steel city

The Steel City Jug Slammers from Alabama had the energy down.

And it was damned good, with Lynch out front (minus his fiddle, but with a guitar). The band featured a bass saxophone (doing the horn parts), drums and a lap guitar for the solos. Unorthodox, but it worked.

Clifton Hicks, an archaeologist and Georgia farmer when he’s not making banjos or music, was also a revelation. He’s a musical historian, and presents old songs—from “Pretty Polly” and “East Virginia” to “Big Stone Gap”—as carefully curated bulletins from the past. But it’s totally alive, not archival. And he really sings clearly, as well as being a brilliant banjo player. How have I missed him?

Axelrod and Ventresco

Meredith Axelrod and Craig Ventresco. The view from 1905.

I’ve seen Molsky’s Mountain Drifters before, about a year ago, and they’ve only gelled since then. Their set was flawless. They all sing and play well, but Molsky himself is in a class by himself—maybe our greatest living old-time country singer and musician (banjo, guitar, fiddle). “The Little Carpenter” was it for me.

Jerron Paxton is a prodigiously talented—on piano, fiddle and guitar. I hate to keep throwing out superlatives, but it’s just true. He needs to be known nationally. I enjoyed seeing the dawn-of-the-20th-century-oriented Meredith Axelrod again, this time with partner Craig Ventresco. He’s superlative on anything with strings. I like this bio:

Craig Ventresco plays a repertoire of songs from the brief but fecund era of acoustically recorded music. Like Fred Van Eps—the gifted banjoist who recorded hundreds of cylinders and 78 rpm records between 1897 and 1927—who mastered his instrument by listening to earlier recordings, Mr. Ventresco has developed a repertoire of songs learned by listening to wax cylinders and shellac records of the acoustic era. For over twenty years, San Franciscans have heard Craig Ventresco’s evocative guitar playing on street corners and in cafes. He has performed and recorded with Bo Grumpus and Janet Klein.

Pokey LaFarge

Pokey LaFarge: A return to the Brooklyn Folk Fest, solo this time.

Michael Daves and Chris “Critter” Eldridge (from the Punch Brothers) offered jaw-dropping guitar duets and a lot of Stanley Brothers. Their obvious joy in playing together was very infectious. “I never get to play bluegrass!” Eldridge said.

Daves and Eldridge

Michael Daves and Chris “Critter” Eldridge:. They loved playing together.

I can’t write about it all—the music sprawled across three days!—but it was well curated by Smith. As usual, there was great international music that emerges out of the melting-pot diaspora of New York. Women’s Raga Massive, Radio Jarocho and Zenen Zeferino (from Mexico), Bulla En El Bario (Afro-Colombian), Seyyah (Turkey) and Elizabeth Mitchell doing Spanish songs with Suni Paz. I liked all of it.

In the workshop room, I caught some of the ‘60s hippie film Gold, which was almost too inept to be camp (though copious nudity probably won it some followers) and stopped in for a workshop on Alan Lomax’ Global Jukebox.

The only thing on the negative side of the ledger is a stiff back from those too-upright church pews. By the way, the music continues all year–at the Jalopy Theater in Red Hook. Check out Roots & Ruckus on Wednesday nights, because they’re a festival in one night. Jalopy now has a burgeoning record label, and all sorts of worthwhile projects, including lots of music instruction.

Jin Hi Kim’s Collaborative Music Brings the World Closer Together

Wesleyan University in Middletown, Connecticut is known for its celebration of world music and jazz—I used to go to what were known as “curry concerts” there when I was in college. Now the school is taking another important step with the world premiere of Korean composer Jin Hi Kim’s “One Sky II for Orchestra” on Monday, April 16, 7 p.m., in the Crowell Concert Hall. The music is dedicated to the unification of the two Koreas (which share the one sky) and is free. Panel discussions and film screenings are also part of the two-day Open Sky event.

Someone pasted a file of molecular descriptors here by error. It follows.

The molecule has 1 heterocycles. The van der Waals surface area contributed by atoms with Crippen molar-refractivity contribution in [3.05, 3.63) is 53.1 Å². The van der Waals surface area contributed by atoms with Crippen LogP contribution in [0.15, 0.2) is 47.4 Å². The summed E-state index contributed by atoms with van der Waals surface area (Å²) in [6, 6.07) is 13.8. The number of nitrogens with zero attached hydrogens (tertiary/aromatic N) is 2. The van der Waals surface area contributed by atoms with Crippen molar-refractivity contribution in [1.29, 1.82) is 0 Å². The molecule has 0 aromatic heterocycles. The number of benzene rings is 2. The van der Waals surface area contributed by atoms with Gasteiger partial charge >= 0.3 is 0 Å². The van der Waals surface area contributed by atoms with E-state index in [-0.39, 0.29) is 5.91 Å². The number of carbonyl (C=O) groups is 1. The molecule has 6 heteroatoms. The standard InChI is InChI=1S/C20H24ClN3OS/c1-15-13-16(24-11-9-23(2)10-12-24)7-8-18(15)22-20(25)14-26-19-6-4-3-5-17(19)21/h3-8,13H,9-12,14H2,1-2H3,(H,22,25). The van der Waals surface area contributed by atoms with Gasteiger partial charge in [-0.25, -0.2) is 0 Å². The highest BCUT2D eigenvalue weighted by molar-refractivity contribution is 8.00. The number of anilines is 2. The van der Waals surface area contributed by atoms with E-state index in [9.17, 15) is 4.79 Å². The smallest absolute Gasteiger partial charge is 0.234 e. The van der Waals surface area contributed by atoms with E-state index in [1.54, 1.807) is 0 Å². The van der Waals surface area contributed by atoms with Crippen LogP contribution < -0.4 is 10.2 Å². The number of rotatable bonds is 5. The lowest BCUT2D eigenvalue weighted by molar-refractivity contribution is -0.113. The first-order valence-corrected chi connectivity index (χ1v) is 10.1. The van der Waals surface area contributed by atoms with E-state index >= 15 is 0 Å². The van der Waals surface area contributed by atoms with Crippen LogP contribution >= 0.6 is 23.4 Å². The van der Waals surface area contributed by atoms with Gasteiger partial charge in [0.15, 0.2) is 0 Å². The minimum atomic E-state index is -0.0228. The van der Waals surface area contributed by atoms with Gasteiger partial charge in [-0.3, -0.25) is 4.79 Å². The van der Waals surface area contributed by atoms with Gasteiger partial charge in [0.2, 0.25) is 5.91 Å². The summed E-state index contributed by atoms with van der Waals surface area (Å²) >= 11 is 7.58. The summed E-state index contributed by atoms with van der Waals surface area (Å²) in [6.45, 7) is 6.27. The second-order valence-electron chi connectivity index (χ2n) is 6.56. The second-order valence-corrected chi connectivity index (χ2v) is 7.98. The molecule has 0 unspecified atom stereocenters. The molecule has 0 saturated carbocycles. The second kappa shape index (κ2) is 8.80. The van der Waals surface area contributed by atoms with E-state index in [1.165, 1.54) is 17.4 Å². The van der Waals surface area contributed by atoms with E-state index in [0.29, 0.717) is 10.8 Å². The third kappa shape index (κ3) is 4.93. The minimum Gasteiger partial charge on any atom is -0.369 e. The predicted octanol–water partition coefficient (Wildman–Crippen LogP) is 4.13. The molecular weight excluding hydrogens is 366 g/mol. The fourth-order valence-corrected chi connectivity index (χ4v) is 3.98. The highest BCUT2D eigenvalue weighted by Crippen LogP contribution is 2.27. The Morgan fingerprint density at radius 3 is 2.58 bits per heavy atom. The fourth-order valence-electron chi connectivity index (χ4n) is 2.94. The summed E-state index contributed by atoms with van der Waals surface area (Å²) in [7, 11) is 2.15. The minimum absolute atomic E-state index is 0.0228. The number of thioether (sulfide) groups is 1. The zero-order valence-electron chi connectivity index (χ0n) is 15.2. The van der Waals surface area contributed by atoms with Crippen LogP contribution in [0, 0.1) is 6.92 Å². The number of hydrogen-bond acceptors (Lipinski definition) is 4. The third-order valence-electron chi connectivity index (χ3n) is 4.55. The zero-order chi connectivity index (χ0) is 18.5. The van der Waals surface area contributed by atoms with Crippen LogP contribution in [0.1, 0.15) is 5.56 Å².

jin hi kim

Jin Hi Kim with her electric komungo.

Kim is based in Bridgeport, and lives at the downtown Read’s Artspace (a former department store), surrounded by both visual and musical artists. She’s a master player of the Korean komungo, a stringed instrument that dates to the fourth century.

Korea has a rich vein of classical music that Kim has mastered, but that’s not where her heart is. She’s all about collaboration, including with many western jazz musicians over the last 30 years.

jin hi kim

Four Directions, featuring Jin Hi Kim with Elliot Sharp, William Parker and Hamid Drake.

“I got involved in jazz because I like to improvise,” Kim told me. She met avant-garde guitarist Henry Kaiser in 1986, when she was living in San Francisco and he was in Oakland. “He was fascinated by the kumongo,” she said. Since then, she’s made cross-cultural music with some of the best players in free improvisation—William Parker, Elliot Sharp, Gerry Hemingway, Oliver Lake, Derek Bailey, Reggie Workman, Jane Ira Bloom and Eugene Chadbourne.

“In the beginning, Korean music had a lot of improvisation in it, but once we were exposed to the western music system, everything became notated,” Kim said. “Since then, it’s all been memorized.” But things are changing. Jazz is increasingly popular in Korea, and not just Kind of Blue—free music is getting a listen, too, she said.

Jin Hi Kim_komungo in Mohegan Park, CT

Jin Hi Kim and her komungo get inspiration from nature at a Connecticut park.

Kim was in Germany when east and west were reunited, and she’d love to see that happen in Korea, but isn’t sure if and when that will happen. “Right now there’s not even much conversation between the two sides,” she said. “Families are separated.” The Olympics in South Korea created an opening that hopefully will get bigger.

“We share one sky; let’s talk rather than fight,” Kim said. In addition to “Open Sky II,” the second half of the concert will feature a collaborative performance with U.S., Japanese, Korean and Iranian musicians.

Kim is a prolific composer, and was a Guggenheim Fellow in 2010. As a soloist, she’s performed her own works at Carnegie Hall, Lincoln Center, the Kennedy Center, the Smithsonian Freer Gallery, and at numerous locations in Germany, England and Asia. I’ve seen her perform in an informal downtown show, and on a major festival stage.

Kim’s choral piece, “Child of War,” was dedicated to Kim Phuc—the girl in the famous picture of aVietnamese napalm victim running down a road.  Here’s some of Jim Hi Kim’s music on video from Public Radio International: